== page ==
If the entire Patient Protection and Affordable Care Act (ACA) (P.L. 111-148) were eliminated, the number of uninsured would increase by 50 percent, or 17.1 million people, in 2019, according to an analysis by the Urban Institute. Invalidating the entire ACA would, it concluded, cause "considerable harm," even compared with the ACA as restructured by recent policy changes, including the recent repeal of the individual mandate penalties.
The Tax Cuts and Jobs Act of 2017 (P.L. 115-97) eliminated the tax penalty only of the ACA’s individual mandate (see ACA Secs. 1411, 1501). With no remaining legitimate basis for the ACA, argued 20 states in Texas v. United States, No. 4:18-cv-00167-O, the remainder of the law must also fall (see 20 states seek repeal of entire ‘unconstitutional and irrational’ ACA, February 28, 2018). On June 7, 2018, Attorney General Jeff Sessions announced that the Department of Justice will not defend the constitutionality of the individual mandate (see Sessions announces DOJ will not defend the constitutionality of the individual mandate, June 13, 2018).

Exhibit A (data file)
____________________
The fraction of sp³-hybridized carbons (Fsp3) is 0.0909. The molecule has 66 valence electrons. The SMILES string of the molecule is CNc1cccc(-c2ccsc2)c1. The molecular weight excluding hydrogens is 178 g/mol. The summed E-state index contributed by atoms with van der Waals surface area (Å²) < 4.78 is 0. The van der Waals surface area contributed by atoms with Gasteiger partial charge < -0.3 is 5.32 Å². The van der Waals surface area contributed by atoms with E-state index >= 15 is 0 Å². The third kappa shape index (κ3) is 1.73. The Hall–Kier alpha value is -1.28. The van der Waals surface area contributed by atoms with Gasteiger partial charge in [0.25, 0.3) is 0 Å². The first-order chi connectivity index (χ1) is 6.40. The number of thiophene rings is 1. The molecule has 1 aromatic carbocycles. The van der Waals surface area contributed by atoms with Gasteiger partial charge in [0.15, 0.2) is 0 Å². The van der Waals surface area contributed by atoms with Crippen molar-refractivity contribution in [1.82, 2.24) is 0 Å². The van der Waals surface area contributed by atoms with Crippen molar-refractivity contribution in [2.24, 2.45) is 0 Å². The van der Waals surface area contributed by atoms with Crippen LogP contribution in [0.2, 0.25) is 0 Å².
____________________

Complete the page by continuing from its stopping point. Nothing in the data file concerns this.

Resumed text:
According to the Urban Institute, if the ACA were invalidated, enrollment in Medicaid and the Children’s Health Insurance Program (CHIP) would decrease by 15.1 million in 2019 due to the elimination of the ACA’s Medicaid expansion. The number of people with private nongroup insurance would drop from 14.0 million to 10.4 million, and those retaining coverage would likely have fewer benefits and pay more out of pocket. In addition, federal spending on Medicaid and marketplace premium tax credits would fall from $392.1 billion to $245.5 billion in 2019.
The Urban Institute did not analyze the elimination of other ACA provisions that affect the Medicare program, payment, and delivery system reforms, support for community health centers, and preventive care initiatives.
Companies: Urban Institute
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